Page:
18. IslandersFan

    IslandersFan Registered User

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    Sorry... got ahead of myself. ;)
     
  19. Stephen

    Stephen Registered User

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    For the longest time, the Leafs were big on drafting poorly. :)
     
  20. kruezer

    kruezer Registered User

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    Calgary has just began the Sutter era, but still have Tod Button as director of scouting, so his influence is still strong. We we're very into Collegians and the late round Europeans. However, we are now into the Big, Fast, Tough players in the early rounds at least. That can be attributed to Sutter IMO. Button still has the teams confidence though as seen by the Moore pick.
     
  21. Skydog

    Skydog Registered User

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    For the Canes its drafting at least one player from Peter Karmanos other team, the Plymouth Whalers. A few years ago, on top of a Plymouth Whaler, teammates from Peter Karmanos' s son Jason Karmanos' Harvard team were also selected.

    Former Jason Karmanos Teammates drafted: Tripp Tracy, Craig Adams, Craig MacDonald, Jeremiah McCarthy, and Steve Martins.
     
  22. Lowetide

    Lowetide Registered User

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    agree with slats on the Oilers drafting. They like to take guys over 6 feet who weight 175 or 188 and then after they're taken Kevin Prendergast will say things like "he has projectable size."

    Which I think is scouting code for "he'll gain 20 pounds in the next two years."

    I also think they draft their definition of the bpa, but that definition in no way resembles what Detroit considers bpa. Edmonton's ideal player looks alot more like a FLyer now, though there are differences.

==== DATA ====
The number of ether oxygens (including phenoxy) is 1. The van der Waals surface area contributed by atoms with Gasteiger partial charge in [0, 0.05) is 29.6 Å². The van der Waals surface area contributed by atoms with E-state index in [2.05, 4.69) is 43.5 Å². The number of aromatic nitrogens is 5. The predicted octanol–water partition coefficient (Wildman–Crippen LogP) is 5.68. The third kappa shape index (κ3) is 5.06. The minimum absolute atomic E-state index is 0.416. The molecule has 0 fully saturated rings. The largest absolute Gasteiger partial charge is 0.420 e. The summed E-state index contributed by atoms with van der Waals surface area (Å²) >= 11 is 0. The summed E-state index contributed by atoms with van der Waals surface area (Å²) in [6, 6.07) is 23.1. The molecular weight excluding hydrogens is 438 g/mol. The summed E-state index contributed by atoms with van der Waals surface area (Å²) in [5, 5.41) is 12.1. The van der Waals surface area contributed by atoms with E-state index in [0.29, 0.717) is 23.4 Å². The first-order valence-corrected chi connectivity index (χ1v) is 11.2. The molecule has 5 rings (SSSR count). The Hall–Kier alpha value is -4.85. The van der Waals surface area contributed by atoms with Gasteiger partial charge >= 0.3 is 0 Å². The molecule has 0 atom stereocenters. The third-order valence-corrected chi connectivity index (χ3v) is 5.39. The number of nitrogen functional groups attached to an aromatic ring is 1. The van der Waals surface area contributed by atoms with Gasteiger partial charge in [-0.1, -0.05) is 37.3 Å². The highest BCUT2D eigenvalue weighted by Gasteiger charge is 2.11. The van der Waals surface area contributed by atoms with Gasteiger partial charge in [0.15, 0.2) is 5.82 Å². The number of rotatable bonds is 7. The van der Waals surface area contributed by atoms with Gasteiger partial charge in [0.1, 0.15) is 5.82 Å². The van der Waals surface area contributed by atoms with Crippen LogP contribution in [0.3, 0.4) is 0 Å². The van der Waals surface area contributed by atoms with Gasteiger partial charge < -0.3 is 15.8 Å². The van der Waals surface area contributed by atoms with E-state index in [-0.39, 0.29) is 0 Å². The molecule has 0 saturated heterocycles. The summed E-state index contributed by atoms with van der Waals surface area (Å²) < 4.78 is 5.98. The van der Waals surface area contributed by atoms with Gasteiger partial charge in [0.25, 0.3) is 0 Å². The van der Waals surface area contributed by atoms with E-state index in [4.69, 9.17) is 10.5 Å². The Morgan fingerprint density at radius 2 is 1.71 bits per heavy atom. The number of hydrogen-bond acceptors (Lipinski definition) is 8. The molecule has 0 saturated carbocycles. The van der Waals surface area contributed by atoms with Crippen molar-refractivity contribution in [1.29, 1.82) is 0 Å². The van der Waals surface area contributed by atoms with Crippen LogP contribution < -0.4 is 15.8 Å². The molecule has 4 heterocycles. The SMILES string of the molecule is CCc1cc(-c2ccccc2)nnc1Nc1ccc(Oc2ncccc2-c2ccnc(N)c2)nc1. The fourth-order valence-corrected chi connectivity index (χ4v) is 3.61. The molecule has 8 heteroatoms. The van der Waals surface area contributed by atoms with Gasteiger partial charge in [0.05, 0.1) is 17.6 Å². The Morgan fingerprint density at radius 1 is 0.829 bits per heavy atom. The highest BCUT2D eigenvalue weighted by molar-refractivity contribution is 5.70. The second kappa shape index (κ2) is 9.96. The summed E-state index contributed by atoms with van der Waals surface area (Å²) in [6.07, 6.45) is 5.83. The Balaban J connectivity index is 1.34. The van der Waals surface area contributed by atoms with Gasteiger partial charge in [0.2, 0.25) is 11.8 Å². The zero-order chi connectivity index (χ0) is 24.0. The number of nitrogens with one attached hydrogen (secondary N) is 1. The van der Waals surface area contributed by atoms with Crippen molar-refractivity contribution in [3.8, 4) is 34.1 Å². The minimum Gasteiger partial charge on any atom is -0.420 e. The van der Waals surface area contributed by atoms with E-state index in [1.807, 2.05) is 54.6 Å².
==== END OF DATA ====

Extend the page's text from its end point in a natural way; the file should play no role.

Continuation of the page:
23. Kevin Forbes

    Kevin Forbes Registered User

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    Ducks were all about drafting skilled Euros back when Pierre Gauthier was in charge (Chistov, Smirnov, Bryzgalov, Havelid, Ronnqvist, Parssinen)
    Since Bryan Murray took over, a distinct focus on North Americans and especially big North Americans has hit (Lupul, Getzlaf) and only 2 Euros in 2 drafts.
    A real bonus is 2 way play from the forwards and defenceman with size and strength.
     
  24. Hitman*

    Hitman* Guest

    Under Coates, it was drafting CHL players ahead of Euros, the assumption being that a Canadian kid would be more inclined to stay in Canada to play hockey than a European.

    Under Button, it was drafting Collegians and Europeans. The main assumption there was that it would be less strain financially because you wouldn't need to sign them right away. Since Craig was an excellent judge of talent, I wasn't dissapointed.

    Now with Sutter, he likes size, Canadians, toughness and strong work ethic. As kreuzer pointed out, Tod Button will still point out some good euros and collegians for him (it was Tod who picked Ramholt essentially), but if there are two players with similar skill and upside, expect us to take the Canadians again.
     
  25. Belizarius

    Belizarius Registered User

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    The Devils love college players :
    In the system :
    NHL :
    Gionta, Madden, Pandolfo, Rafalski, Hale, Martin, Rasmussen
    AHL
    DeMarchi...maybe others.
    NCAA
    Parise, Tallackson, Massen, Ryznar, Voros, Magowan, Glover, Tarkir, Dziama